and from Henry Miller: “The moment one gives ones close attention to anything, even a blade of grass, it becomes a mysterious, awesome, indescribably magnificent world in itself.”

    1. deborahbarlow says:

      Both keepers. Thanks so much for sharing these here Altoon.

  3. Tamar Zinn says:

    Wonderful post, Deborah. I struggle with being fully present day in, day out. And I waver between Sontag’s, very edge of the seat notion of paying attention and connecting, and Shapiro’s more quiet, slow openness of waiting.
    Altoon–thanks for the wonderful quote from Henry Miller. It fits so beautifully with my recent experience looking at Catherine Murphy’s work.

    1. deborahbarlow says:

      Thanks Tamar. It is a line that gets walked all day isn’t it? Renavigated on an ongoing basis.

  4. Deborah, those quotes are are perfect. Thanks for sharing.

    1. deborahbarlow says:

      Thanks dear Cindy.

  5. Thank you for yet another thought-provoking and enchanting post, Deborah.

    It seems to me there’s a need to be very clear about how our oft-ambiguous English words are used. On my own path I needed to learn the subtle distinction between attention and awareness, because these words seemed to be used used very loosely and confused me.

    I can thank Krishnamurti for pointing out that ‘attention’ implies a gap between a someone ‘paying attention’ and the object of their attention. If a someone – an observer entity – is present, it follows that there will be evaluation and commentary. In other words, a gap appears between the observer and the observed. Impartial, pure Awareness, on the other hand, closes that gap entirely. It’s not a position one takes, but the fundamental clear Awareness one actually is – a limitless field of unfettered, unknown possibilities – creativity’s cradle. It is vital (Life itself!) and eager. Curiosity is its midwife. Conclusions act to obscure it.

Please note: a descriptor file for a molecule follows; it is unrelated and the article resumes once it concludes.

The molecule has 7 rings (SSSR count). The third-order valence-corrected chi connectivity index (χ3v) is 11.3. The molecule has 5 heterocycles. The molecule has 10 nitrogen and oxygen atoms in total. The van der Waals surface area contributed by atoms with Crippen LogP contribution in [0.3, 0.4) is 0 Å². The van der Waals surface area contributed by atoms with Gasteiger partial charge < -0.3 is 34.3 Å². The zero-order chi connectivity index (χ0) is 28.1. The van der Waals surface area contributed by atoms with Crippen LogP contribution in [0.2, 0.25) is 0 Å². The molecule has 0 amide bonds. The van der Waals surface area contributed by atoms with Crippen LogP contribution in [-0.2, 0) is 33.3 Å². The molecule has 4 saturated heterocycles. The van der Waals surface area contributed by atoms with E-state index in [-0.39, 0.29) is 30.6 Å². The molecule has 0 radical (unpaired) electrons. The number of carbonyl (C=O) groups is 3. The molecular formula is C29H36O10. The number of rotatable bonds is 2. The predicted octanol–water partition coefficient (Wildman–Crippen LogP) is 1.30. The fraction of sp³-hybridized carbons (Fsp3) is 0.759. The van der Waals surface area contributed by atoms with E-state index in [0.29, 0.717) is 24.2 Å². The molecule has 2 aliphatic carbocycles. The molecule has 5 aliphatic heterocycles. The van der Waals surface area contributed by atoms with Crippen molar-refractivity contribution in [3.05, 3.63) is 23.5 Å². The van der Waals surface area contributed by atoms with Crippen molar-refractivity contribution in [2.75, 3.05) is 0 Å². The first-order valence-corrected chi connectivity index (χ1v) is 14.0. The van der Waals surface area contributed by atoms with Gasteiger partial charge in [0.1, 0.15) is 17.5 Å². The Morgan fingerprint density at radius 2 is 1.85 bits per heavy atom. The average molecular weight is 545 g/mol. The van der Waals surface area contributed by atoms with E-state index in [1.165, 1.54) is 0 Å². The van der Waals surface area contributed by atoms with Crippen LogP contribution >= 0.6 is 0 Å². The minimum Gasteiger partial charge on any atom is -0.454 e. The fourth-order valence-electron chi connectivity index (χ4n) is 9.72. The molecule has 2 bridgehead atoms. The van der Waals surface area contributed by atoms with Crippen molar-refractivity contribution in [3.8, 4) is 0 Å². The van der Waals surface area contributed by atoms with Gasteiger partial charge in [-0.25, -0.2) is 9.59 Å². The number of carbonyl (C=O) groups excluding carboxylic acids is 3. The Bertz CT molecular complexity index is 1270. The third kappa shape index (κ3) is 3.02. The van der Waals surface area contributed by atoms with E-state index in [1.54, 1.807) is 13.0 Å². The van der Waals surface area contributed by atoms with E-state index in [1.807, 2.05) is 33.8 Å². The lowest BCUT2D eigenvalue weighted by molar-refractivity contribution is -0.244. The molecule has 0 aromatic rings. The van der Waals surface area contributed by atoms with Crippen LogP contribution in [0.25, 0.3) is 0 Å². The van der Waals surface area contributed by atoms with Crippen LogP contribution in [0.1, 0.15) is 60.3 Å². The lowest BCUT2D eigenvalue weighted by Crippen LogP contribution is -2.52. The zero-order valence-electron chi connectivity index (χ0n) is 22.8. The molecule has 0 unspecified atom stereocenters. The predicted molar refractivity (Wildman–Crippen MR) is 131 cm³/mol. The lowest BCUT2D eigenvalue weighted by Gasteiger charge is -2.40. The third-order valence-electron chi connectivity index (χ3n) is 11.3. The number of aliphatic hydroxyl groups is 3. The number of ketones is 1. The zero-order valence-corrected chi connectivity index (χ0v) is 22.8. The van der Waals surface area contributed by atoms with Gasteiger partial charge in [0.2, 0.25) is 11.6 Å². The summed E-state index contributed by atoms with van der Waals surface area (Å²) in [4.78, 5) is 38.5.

The last paragraph of Shapiro’s quote is beautiful – yet based on what I’ve suggested above, I would replace the word ‘attention’ with ‘awareness’ in that context. Same goes for the Sontag quote. Just my take. 🙂

    . . .

    Be absolutely alert and make no effort. ~J Krishnamurti

    The purpose of art is … to close the gap between you and everything that is not you. ~Robert Hughes

    1. deborahbarlow says:

      MLS, such a rich and much needed addendum to my post. Thank you for this, offered up with the gentle hand of wisdom that is your way of sharing. I embrace the way you have parsed both of these terms. Makes so much sense. Thank you so much my friend.

  6. I also like the word “presence.” Being present has the connotation that I am all here. Attention is a mental word. Awareness is a feeling word. Presence adds intuition. Again, your post is such a great reminder to not miss out on life. Thanks.

    1. deborahbarlow says:

      Cindy, what a great declension you have offered up. So so helpful. Thank you!

  7. what a great post, Deb! Your family of readers are so wise and generous. Every contribution unwinds the ball of string further. What a blessing!

    1. deborahbarlow says:

      Di, I do have a great family of readers. Including you. Thanks so much for your comment.

  8. Thank you for the excellent post and the wise quotes. This kind of attention is a quality I strive for – and, like Alice Miller says, it’s hard work, too, until it becomes ingrained.